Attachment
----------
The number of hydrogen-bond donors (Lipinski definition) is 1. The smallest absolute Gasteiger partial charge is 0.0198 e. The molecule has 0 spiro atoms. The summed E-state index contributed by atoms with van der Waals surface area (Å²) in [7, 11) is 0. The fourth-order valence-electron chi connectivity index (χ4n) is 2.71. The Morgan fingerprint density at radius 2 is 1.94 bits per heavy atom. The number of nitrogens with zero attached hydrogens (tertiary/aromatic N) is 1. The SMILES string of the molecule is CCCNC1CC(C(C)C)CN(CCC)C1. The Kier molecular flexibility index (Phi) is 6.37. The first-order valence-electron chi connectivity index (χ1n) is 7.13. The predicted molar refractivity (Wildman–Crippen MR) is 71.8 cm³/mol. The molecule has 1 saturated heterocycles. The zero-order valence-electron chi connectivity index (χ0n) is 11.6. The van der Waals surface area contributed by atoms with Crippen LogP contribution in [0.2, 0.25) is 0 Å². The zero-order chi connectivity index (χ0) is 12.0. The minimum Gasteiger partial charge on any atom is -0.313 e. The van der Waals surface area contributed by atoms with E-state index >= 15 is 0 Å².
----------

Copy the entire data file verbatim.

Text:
The number of hydrogen-bond donors (Lipinski definition) is 1. The smallest absolute Gasteiger partial charge is 0.0198 e. The molecule has 0 spiro atoms. The summed E-state index contributed by atoms with van der Waals surface area (Å²) in [7, 11) is 0. The fourth-order valence-electron chi connectivity index (χ4n) is 2.71. The Morgan fingerprint density at radius 2 is 1.94 bits per heavy atom. The number of nitrogens with zero attached hydrogens (tertiary/aromatic N) is 1. The SMILES string of the molecule is CCCNC1CC(C(C)C)CN(CCC)C1. The Kier molecular flexibility index (Phi) is 6.37. The first-order valence-electron chi connectivity index (χ1n) is 7.13. The predicted molar refractivity (Wildman–Crippen MR) is 71.8 cm³/mol. The molecule has 1 saturated heterocycles. The zero-order valence-electron chi connectivity index (χ0n) is 11.6. The van der Waals surface area contributed by atoms with Crippen LogP contribution in [0.2, 0.25) is 0 Å². The zero-order chi connectivity index (χ0) is 12.0. The minimum Gasteiger partial charge on any atom is -0.313 e. The van der Waals surface area contributed by atoms with E-state index >= 15 is 0 Å².